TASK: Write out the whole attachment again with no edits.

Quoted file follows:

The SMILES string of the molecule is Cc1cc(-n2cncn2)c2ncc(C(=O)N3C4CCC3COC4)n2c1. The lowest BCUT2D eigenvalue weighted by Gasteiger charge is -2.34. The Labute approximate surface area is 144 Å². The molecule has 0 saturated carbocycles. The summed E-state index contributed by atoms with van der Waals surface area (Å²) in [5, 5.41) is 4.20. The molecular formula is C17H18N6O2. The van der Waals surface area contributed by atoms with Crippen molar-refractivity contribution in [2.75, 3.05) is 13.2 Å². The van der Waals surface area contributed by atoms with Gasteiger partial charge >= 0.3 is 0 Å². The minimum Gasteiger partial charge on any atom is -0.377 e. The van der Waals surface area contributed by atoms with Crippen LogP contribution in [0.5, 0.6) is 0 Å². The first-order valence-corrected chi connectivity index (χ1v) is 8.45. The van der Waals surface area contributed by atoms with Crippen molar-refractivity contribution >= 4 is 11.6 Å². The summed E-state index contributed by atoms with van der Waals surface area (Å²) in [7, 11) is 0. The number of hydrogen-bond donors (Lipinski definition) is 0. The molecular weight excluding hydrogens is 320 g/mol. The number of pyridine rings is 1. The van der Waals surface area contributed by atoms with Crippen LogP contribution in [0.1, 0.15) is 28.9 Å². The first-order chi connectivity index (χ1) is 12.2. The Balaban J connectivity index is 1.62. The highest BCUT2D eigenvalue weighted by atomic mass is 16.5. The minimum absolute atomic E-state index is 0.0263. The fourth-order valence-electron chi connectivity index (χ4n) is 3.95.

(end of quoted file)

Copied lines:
The SMILES string of the molecule is Cc1cc(-n2cncn2)c2ncc(C(=O)N3C4CCC3COC4)n2c1. The lowest BCUT2D eigenvalue weighted by Gasteiger charge is -2.34. The Labute approximate surface area is 144 Å². The molecule has 0 saturated carbocycles. The summed E-state index contributed by atoms with van der Waals surface area (Å²) in [5, 5.41) is 4.20. The molecular formula is C17H18N6O2. The van der Waals surface area contributed by atoms with Crippen molar-refractivity contribution in [2.75, 3.05) is 13.2 Å². The van der Waals surface area contributed by atoms with Gasteiger partial charge >= 0.3 is 0 Å². The minimum Gasteiger partial charge on any atom is -0.377 e. The van der Waals surface area contributed by atoms with Crippen LogP contribution in [0.5, 0.6) is 0 Å². The first-order valence-corrected chi connectivity index (χ1v) is 8.45. The van der Waals surface area contributed by atoms with Crippen molar-refractivity contribution >= 4 is 11.6 Å². The summed E-state index contributed by atoms with van der Waals surface area (Å²) in [7, 11) is 0. The number of hydrogen-bond donors (Lipinski definition) is 0. The molecular weight excluding hydrogens is 320 g/mol. The number of pyridine rings is 1. The van der Waals surface area contributed by atoms with Crippen LogP contribution in [0.1, 0.15) is 28.9 Å². The first-order chi connectivity index (χ1) is 12.2. The Balaban J connectivity index is 1.62. The highest BCUT2D eigenvalue weighted by atomic mass is 16.5. The minimum absolute atomic E-state index is 0.0263. The fourth-order valence-electron chi connectivity index (χ4n) is 3.95.